Albania, The Balkans And The Process of Euro-Atlantic Integration
by Susan M. Spencer,
Writer and Senior Editor, Western Policy Center
Albania believes that the support of the United States for the establishment of "standards before status" in Kosovo is the correct approach and hopes that this process will serve as a foundation for peace in the province, Albanian Prime Minister Fatos Nano stated at a Policy Forum organized by the Western Policy Center.
Kosovo is not far from the targets and frameworks that will identify its future, the prime minister said. It must have the same "interdependent status" with respect to the European Union as Tirana and Skopje do, he added.
Referring to the mid-March outbreak of violence in Kosovo, Nano stated that he did not believe that it was premeditated or organized, characterizing it as a "burst of emotion." The prime minister stated that the return of Serb refugees to Kosovo must take place, and he praised Kosovo Prime Minister Bajram Rexhepi for launching an initiative to rebuild the Serb houses and churches that were destroyed in the March wave of violence. Nano stressed that the problems in Kosovo must be resolved through discussion, not through violence.
Nano was in Washington to attend the March 29 ceremony at the White House welcoming the entry of seven new nations into NATO. Although Albania, Croatia, and F.Y.R. Macedonia are not joining the alliance this year, the countries were represented at the event by their prime ministers as NATO aspirants, which signed the Adriatic Charter with the United States in May 2003, aimed at advancing these nations' integration into the alliance.
Nano stated that, in his meeting with President Bush, the president said he remained committed "to keeping the NATO door open to Albania." The prime minister stated that Albania had "earned its way down that difficult path" toward NATO, despite the instability, financial crisis, and ethnic violence in neighboring countries that have occurred during the 13 years since the country emerged from its international isolation.
The prime minister said that Albania, in its fifth year as part of NATO's Membership Action Plan, was one of the first countries to join the "coalition of the willing" with respect to taking military action against Iraq, having lived under totalitarianism and brutality. Today, he said, Albanian troops are deployed in Iraq and Afghanistan, while Albania has been contributing soldiers to the SFOR peacekeeping force in Bosnia for more than six years.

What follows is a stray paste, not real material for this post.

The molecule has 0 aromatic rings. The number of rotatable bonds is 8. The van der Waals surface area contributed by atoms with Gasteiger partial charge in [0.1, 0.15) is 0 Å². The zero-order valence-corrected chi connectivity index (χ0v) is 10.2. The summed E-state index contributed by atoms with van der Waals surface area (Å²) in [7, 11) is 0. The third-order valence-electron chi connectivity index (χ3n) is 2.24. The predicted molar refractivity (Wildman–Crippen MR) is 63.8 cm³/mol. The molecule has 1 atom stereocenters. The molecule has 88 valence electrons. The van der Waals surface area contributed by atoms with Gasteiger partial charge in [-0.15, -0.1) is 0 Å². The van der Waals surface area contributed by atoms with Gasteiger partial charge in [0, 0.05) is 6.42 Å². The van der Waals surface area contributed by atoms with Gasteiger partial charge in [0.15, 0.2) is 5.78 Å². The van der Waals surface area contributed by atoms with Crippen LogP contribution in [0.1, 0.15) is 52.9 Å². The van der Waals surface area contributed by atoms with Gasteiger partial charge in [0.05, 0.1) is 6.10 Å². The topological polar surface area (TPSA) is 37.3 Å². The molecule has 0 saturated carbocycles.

The need to act against global terrorism has driven countries to earn a place in NATO in order to become champions of democracy, Nano stated. He noted that the Albanian military is, in some respects, ahead of schedule in meeting requirements for NATO membership. The country's reforms have included modernizing and downsizing the military, teaching soldiers English, retooling officer and basic training, destroying obsolete equipment, and meeting obligations regarding NATO's rapid reaction force.
The prime minister emphasized that all Balkan capitals must work together to face shared dangers in the region, such as trafficking in drugs and humans. To further this goal, he said, the militaries of Balkan nations, including Albania, are engaging in joint training exercises, the border patrols of each nation are sharing information with neighboring countries, and the nations are cooperating with international police entities. Nano said that the high-speed transmission of trafficked humans and contraband by boat across the Adriatic Sea had been halted through Tirana's cooperation with regional governments.
With respect to organized crime and corruption within Albania, which he said were threats to economic growth, Nano stated that these problems were not unique to Albania, but had taken hold in the vacuum that occurred in the region when communism collapsed. As Albania prepared for EU and NATO membership, he stated, progress was being made in combating these problems through steps such as the establishment of the rule of law and the reform of the judicial system. Measures have included the setting up of a task force to combat human trafficking, greater transparency in record keeping, the establishment of a special court for prosecuting those participating in organized crime, and laws against money laundering. Nano called on every Balkan capital to establish the same European standards in order to integrate the Balkans into the European Union.
When asked about a report issued by the EU in 2001 criticizing Albania for not taking measures to ensure minority rights in the country, the prime minister said the government had recently formed a committee, on which each minority community in the country is represented, to help identify ways to guarantee minorities a range of opportunities that will allow them to enjoy full rights and will recognize their interests. This committee will facilitate the government's work with EU agencies to help eliminate problems concerning minorities, he said.
Nano said that Albania had signed international conventions that protect the fundamental freedoms of all minorities. He noted that there were some deficiencies and weaknesses in a system "that is becoming interoperable with international standards" as Albania integrates into Euro-Atlantic institutions. He said a census would be conducted by 2006.
He noted that the region where the ethnic Greeks in Albania have settled is the most fertile in the country. "We want them to stay in Albania," he added.